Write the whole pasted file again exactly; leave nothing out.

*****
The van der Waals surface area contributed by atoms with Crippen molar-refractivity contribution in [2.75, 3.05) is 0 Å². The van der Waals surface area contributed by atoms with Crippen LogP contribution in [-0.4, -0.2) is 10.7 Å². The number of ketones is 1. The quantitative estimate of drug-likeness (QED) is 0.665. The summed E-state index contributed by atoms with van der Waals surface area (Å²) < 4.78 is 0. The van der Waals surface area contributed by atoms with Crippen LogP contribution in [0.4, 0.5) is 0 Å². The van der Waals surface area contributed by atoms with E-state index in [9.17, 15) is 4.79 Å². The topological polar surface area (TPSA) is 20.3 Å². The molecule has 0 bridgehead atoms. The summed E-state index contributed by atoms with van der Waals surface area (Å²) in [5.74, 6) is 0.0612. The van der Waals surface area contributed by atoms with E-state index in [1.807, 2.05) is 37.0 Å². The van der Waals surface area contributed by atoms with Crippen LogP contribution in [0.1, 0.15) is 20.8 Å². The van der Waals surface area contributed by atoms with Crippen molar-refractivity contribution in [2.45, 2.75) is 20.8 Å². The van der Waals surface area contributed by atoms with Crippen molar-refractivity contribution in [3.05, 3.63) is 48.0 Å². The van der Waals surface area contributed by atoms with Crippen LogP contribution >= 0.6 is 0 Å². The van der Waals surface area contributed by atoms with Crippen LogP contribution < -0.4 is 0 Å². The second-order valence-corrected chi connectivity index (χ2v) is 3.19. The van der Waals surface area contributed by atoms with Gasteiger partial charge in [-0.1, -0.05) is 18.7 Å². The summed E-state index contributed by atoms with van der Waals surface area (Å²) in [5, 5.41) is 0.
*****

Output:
The van der Waals surface area contributed by atoms with Crippen molar-refractivity contribution in [2.75, 3.05) is 0 Å². The van der Waals surface area contributed by atoms with Crippen LogP contribution in [-0.4, -0.2) is 10.7 Å². The number of ketones is 1. The quantitative estimate of drug-likeness (QED) is 0.665. The summed E-state index contributed by atoms with van der Waals surface area (Å²) < 4.78 is 0. The van der Waals surface area contributed by atoms with Crippen LogP contribution in [0.4, 0.5) is 0 Å². The van der Waals surface area contributed by atoms with E-state index in [9.17, 15) is 4.79 Å². The topological polar surface area (TPSA) is 20.3 Å². The molecule has 0 bridgehead atoms. The summed E-state index contributed by atoms with van der Waals surface area (Å²) in [5.74, 6) is 0.0612. The van der Waals surface area contributed by atoms with E-state index in [1.807, 2.05) is 37.0 Å². The van der Waals surface area contributed by atoms with Crippen LogP contribution in [0.1, 0.15) is 20.8 Å². The van der Waals surface area contributed by atoms with Crippen molar-refractivity contribution in [2.45, 2.75) is 20.8 Å². The van der Waals surface area contributed by atoms with Crippen molar-refractivity contribution in [3.05, 3.63) is 48.0 Å². The van der Waals surface area contributed by atoms with Crippen LogP contribution >= 0.6 is 0 Å². The van der Waals surface area contributed by atoms with Crippen LogP contribution < -0.4 is 0 Å². The second-order valence-corrected chi connectivity index (χ2v) is 3.19. The van der Waals surface area contributed by atoms with Gasteiger partial charge in [-0.1, -0.05) is 18.7 Å². The summed E-state index contributed by atoms with van der Waals surface area (Å²) in [5, 5.41) is 0.